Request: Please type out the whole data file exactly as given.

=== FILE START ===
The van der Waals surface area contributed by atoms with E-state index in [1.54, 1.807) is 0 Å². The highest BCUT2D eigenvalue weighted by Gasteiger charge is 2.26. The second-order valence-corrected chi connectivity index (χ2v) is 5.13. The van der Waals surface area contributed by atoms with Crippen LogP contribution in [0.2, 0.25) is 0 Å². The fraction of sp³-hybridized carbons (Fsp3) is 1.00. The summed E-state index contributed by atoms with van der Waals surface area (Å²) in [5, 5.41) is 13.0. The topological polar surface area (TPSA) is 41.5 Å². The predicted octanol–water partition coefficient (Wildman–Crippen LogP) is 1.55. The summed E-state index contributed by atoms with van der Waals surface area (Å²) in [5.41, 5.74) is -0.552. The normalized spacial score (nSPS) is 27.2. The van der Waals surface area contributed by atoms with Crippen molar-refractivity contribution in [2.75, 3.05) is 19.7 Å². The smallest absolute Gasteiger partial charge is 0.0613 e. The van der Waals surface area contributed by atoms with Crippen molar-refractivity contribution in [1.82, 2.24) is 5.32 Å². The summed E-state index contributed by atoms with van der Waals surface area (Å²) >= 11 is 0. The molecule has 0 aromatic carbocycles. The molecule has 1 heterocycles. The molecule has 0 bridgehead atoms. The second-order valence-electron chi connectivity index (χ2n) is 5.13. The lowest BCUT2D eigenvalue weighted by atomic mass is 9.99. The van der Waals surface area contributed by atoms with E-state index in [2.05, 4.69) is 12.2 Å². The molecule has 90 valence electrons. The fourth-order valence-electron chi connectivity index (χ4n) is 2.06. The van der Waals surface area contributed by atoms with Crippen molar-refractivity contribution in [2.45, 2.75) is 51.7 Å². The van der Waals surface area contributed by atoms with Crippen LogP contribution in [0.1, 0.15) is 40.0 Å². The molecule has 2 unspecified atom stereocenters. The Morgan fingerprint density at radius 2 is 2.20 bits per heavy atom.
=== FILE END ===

The van der Waals surface area contributed by atoms with E-state index in [1.54, 1.807) is 0 Å². The highest BCUT2D eigenvalue weighted by Gasteiger charge is 2.26. The second-order valence-corrected chi connectivity index (χ2v) is 5.13. The van der Waals surface area contributed by atoms with Crippen LogP contribution in [0.2, 0.25) is 0 Å². The fraction of sp³-hybridized carbons (Fsp3) is 1.00. The summed E-state index contributed by atoms with van der Waals surface area (Å²) in [5, 5.41) is 13.0. The topological polar surface area (TPSA) is 41.5 Å². The predicted octanol–water partition coefficient (Wildman–Crippen LogP) is 1.55. The summed E-state index contributed by atoms with van der Waals surface area (Å²) in [5.41, 5.74) is -0.552. The normalized spacial score (nSPS) is 27.2. The van der Waals surface area contributed by atoms with Crippen molar-refractivity contribution in [2.75, 3.05) is 19.7 Å². The smallest absolute Gasteiger partial charge is 0.0613 e. The van der Waals surface area contributed by atoms with Crippen molar-refractivity contribution in [1.82, 2.24) is 5.32 Å². The summed E-state index contributed by atoms with van der Waals surface area (Å²) >= 11 is 0. The molecule has 0 aromatic carbocycles. The molecule has 1 heterocycles. The molecule has 0 bridgehead atoms. The second-order valence-electron chi connectivity index (χ2n) is 5.13. The lowest BCUT2D eigenvalue weighted by atomic mass is 9.99. The van der Waals surface area contributed by atoms with E-state index in [2.05, 4.69) is 12.2 Å². The molecule has 90 valence electrons. The fourth-order valence-electron chi connectivity index (χ4n) is 2.06. The van der Waals surface area contributed by atoms with Crippen molar-refractivity contribution in [2.45, 2.75) is 51.7 Å². The van der Waals surface area contributed by atoms with Crippen LogP contribution in [0.1, 0.15) is 40.0 Å². The molecule has 2 unspecified atom stereocenters. The Morgan fingerprint density at radius 2 is 2.20 bits per heavy atom.